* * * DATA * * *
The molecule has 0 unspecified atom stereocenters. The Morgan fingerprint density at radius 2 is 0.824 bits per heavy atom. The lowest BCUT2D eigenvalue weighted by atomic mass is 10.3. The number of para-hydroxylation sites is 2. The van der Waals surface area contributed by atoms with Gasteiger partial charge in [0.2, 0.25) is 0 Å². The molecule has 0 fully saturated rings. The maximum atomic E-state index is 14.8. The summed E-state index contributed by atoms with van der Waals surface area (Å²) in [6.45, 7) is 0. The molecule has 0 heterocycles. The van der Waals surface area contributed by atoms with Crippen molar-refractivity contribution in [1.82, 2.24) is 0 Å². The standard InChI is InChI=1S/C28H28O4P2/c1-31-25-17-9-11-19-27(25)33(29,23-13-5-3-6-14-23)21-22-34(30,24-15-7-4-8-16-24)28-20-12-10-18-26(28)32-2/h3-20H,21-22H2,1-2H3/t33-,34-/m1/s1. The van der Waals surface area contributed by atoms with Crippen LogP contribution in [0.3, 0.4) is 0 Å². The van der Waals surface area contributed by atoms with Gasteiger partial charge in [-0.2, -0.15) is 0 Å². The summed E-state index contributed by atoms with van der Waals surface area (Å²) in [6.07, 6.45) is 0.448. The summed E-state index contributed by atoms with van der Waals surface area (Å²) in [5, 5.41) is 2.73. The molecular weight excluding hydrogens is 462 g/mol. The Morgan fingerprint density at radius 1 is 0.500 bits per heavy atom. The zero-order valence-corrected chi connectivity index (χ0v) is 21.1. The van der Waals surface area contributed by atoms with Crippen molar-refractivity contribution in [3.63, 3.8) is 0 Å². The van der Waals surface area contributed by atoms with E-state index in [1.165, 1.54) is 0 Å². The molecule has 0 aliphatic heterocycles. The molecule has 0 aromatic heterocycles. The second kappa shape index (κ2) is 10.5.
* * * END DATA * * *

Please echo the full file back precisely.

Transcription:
The molecule has 0 unspecified atom stereocenters. The Morgan fingerprint density at radius 2 is 0.824 bits per heavy atom. The lowest BCUT2D eigenvalue weighted by atomic mass is 10.3. The number of para-hydroxylation sites is 2. The van der Waals surface area contributed by atoms with Gasteiger partial charge in [0.2, 0.25) is 0 Å². The molecule has 0 fully saturated rings. The maximum atomic E-state index is 14.8. The summed E-state index contributed by atoms with van der Waals surface area (Å²) in [6.45, 7) is 0. The molecule has 0 heterocycles. The van der Waals surface area contributed by atoms with Crippen molar-refractivity contribution in [1.82, 2.24) is 0 Å². The standard InChI is InChI=1S/C28H28O4P2/c1-31-25-17-9-11-19-27(25)33(29,23-13-5-3-6-14-23)21-22-34(30,24-15-7-4-8-16-24)28-20-12-10-18-26(28)32-2/h3-20H,21-22H2,1-2H3/t33-,34-/m1/s1. The van der Waals surface area contributed by atoms with Crippen LogP contribution in [0.3, 0.4) is 0 Å². The van der Waals surface area contributed by atoms with Gasteiger partial charge in [-0.2, -0.15) is 0 Å². The summed E-state index contributed by atoms with van der Waals surface area (Å²) in [6.07, 6.45) is 0.448. The summed E-state index contributed by atoms with van der Waals surface area (Å²) in [5, 5.41) is 2.73. The molecular weight excluding hydrogens is 462 g/mol. The Morgan fingerprint density at radius 1 is 0.500 bits per heavy atom. The zero-order valence-corrected chi connectivity index (χ0v) is 21.1. The van der Waals surface area contributed by atoms with Crippen molar-refractivity contribution in [3.63, 3.8) is 0 Å². The van der Waals surface area contributed by atoms with E-state index in [1.165, 1.54) is 0 Å². The molecule has 0 aliphatic heterocycles. The molecule has 0 aromatic heterocycles. The second kappa shape index (κ2) is 10.5.